Ever get the sense that you’ve already and reviewed a book despite a complete lack of evidence that this ever happened? No? Just me then. I guess it’s an occupational hazard of 15+ years rambling about comics. The weird thing is that this is a thoroughly unique book, and I still get that sense. My own mental issues aside, this is a mostly silent comic about a guy just trying to have a good time/lose himself for a bit. He has already had a lousy day, as he burned his food and couldn’t get his elevator to work properly, when he sat down by the futuristic equivalent to the television, scrolled through his choices and decided to take a virtual trip to the moon. Even this only seemed to slightly improve the mood of our hero, but then he decides to read the history of the place and discovers what’s coming right at him. Yep, I’m leaving out the conflict for you to discover. You all know my policy on spoilers, even for comics that I’ve already reviewed in an alternate reality. This comic was a treat, and Mark was nice enough to send me a few of his books, so we all get to see more of his stuff over the coming weeks. And I think this was his oldest comic, for what it’s worth. No price listed, but $2 maybe?
Technically this one is more of a zine than a comic, as Tim tells this story by using drawings he’s done of bus passengers over the years while telling a text story alongside them. Which makes me think, yet again, that I don’t spend nearly as much time here on zines as I should, but there’s not enough time in the world to deal with all the mini comics in the world AND all the zines. Anyway! This is basically the story of Tim’s history with buses. As a child he rarely had to use them, so only knew what they were in the abstract and that was mostly because of one neighbor who waited for the bus every morning. As he got older Tim found more reasons to use them, and he gradually grew to appreciate their beauty. Or, if that’s not the right word, at least their uniqueness and the peace that he (usually) got to experience on the bus. He also goes into detail about a few types of people to ride the bus, the reaction he would sometimes get from people who realized they were being sketched, and how the bus ride in Austin changed after the refugees from Katrina hit Texas. I almost said “flooded into,” but that seemed like poor taste. So yeah, this is a nice, quiet, observational book, telling the story of a group of people that can be completely invisible to you if you never ride the bus. $9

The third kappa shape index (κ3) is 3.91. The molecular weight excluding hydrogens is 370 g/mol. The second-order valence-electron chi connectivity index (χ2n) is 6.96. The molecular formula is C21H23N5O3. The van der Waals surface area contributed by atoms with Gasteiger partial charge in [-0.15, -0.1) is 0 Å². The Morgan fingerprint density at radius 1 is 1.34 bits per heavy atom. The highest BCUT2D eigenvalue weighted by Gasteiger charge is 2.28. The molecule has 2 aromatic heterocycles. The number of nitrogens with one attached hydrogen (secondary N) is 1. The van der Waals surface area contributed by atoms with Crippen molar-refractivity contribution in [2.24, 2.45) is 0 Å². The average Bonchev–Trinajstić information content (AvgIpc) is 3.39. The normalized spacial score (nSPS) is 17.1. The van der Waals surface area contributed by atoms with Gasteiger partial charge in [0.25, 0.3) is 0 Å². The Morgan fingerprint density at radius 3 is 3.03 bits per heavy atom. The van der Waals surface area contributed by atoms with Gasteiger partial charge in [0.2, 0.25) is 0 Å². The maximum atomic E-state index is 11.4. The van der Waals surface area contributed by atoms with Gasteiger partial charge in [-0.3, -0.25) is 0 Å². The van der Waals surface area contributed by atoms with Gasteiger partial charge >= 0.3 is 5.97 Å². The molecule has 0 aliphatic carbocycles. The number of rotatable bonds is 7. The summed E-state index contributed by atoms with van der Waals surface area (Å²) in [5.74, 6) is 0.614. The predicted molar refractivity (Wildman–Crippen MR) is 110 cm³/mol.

The Fuzzy Princess #3
Does Charles have a regular newspaper comic strip gig yet? If not it seems like it’s only a matter of time, as the guy has the perfect sense of timing for it and is more than prolific enough to keep up on the grueling schedule. This time around we have Jackson and the Princess looking for a gift. They go into a bookstore, we see the differences in reality for the Princess in how she refers to comics, and we end up back in the Princess’ room where Jackson goes through her dolls, looking for the perfect gift. One of the dolls has a surprise inside, which leads to the conflict that we get for the rest of the comic, so I should probably leave it a mystery. There are also a few single page strips at the end of the book, because Charles clearly abhors blank page, so we get to learn how cars mark their territory (it’s not what you’re thinking), the bureaucracy of the tooth fairy and a master class in blowing bubbles. It’s another pile of funny from one of the hardest working guys in comics today. I mean, unless you don’t like the humor, I guess. Which is what websites are for, as you can just go to his, look at the samples and find out for yourself. You guys already know all that though, so I’ll shut up now. $5